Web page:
As someone who frequently writes, speaks, and teaches about social media, I shouldn’t write this post.
But if I have learned anything from studying social media and it’s application in the church, it is the simple truth that there are no social media experts.
Sure, you should probably learn whether to shoot your video in a vertical, horizontal, or square format. But if your video is compelling, people will watch it.
You can read blog after blog about when to post, what settings to use, and tricks that will get people to stop scrolling. But if the thing they stopped scrolling to read was a waste of their time, you have done more harm than good. (And some of the “tricks” will only work until the newsfeed algorithm changes again next week… or next hour.)
On Buffer’s “The Science of Social Media” podcast, National Geographic producer Lindsay Smith shared that the secret to keeping up with all the changes in social media is not primarily about being a tech wizard. It is, and will always be, about knowing how to tell your story:
“Somebody could come up with something brand new that we’ve never heard of before, and we would try and figure out a way to tell a really, really interesting, in-depth National Geographic story on that platform.”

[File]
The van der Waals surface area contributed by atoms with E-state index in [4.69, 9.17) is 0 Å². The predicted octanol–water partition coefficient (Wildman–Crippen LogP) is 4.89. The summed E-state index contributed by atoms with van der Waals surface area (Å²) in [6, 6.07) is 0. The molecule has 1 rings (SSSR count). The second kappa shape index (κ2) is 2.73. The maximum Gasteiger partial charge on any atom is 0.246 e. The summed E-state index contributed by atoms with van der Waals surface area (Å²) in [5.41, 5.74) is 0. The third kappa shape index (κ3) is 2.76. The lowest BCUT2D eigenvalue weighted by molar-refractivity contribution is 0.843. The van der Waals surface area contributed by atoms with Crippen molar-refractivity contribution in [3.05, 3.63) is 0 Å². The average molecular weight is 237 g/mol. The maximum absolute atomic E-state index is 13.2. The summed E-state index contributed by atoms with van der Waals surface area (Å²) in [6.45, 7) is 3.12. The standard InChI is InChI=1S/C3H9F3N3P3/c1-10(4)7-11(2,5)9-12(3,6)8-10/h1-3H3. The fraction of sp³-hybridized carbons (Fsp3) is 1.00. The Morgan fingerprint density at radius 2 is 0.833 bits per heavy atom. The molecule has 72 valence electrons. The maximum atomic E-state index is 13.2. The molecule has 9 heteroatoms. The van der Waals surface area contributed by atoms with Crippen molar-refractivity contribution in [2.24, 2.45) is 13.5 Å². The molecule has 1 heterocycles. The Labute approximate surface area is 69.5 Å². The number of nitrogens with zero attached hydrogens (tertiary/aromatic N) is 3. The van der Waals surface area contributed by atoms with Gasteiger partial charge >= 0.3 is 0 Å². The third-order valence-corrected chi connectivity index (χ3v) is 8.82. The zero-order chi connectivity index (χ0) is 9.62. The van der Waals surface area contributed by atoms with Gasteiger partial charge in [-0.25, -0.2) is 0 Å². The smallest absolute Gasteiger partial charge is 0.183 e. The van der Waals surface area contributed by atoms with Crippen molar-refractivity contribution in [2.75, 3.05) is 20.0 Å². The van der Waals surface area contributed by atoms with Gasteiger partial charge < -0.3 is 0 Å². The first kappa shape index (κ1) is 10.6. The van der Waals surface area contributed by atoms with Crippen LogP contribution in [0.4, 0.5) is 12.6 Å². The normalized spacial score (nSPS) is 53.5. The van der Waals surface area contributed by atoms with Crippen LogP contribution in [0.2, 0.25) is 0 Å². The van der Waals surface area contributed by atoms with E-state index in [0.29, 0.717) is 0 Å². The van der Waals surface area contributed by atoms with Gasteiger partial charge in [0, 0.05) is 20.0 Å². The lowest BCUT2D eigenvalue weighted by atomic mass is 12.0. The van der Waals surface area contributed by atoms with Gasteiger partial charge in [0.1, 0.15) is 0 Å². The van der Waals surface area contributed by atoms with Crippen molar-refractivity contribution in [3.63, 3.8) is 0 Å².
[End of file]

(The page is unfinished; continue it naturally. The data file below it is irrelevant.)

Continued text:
There are no social media experts. There are social experts who learn the media.
This fact should give hope to those in ministry. Storytelling and relationship building should be our sweet spot. These are the heart of the techniques we have used for centuries. And we have the greatest possible stories to tell!
If you’re struggling with these abilities, you should tackle them first. Worry about Facebook later.
The hard truth is that social media is changing all the time. But if you’re an effective communicator whose ministry succeeds at building relationships, find the couple of “experts,” podcasts, or blogs that can help you keep up with the most important changes and offer actionable advice.
Lindsay’s secret is that she knows how to tell a distinctly National Geographic story. This ability allows her to approach new platforms with confidence. Can you say the same for your ministry?
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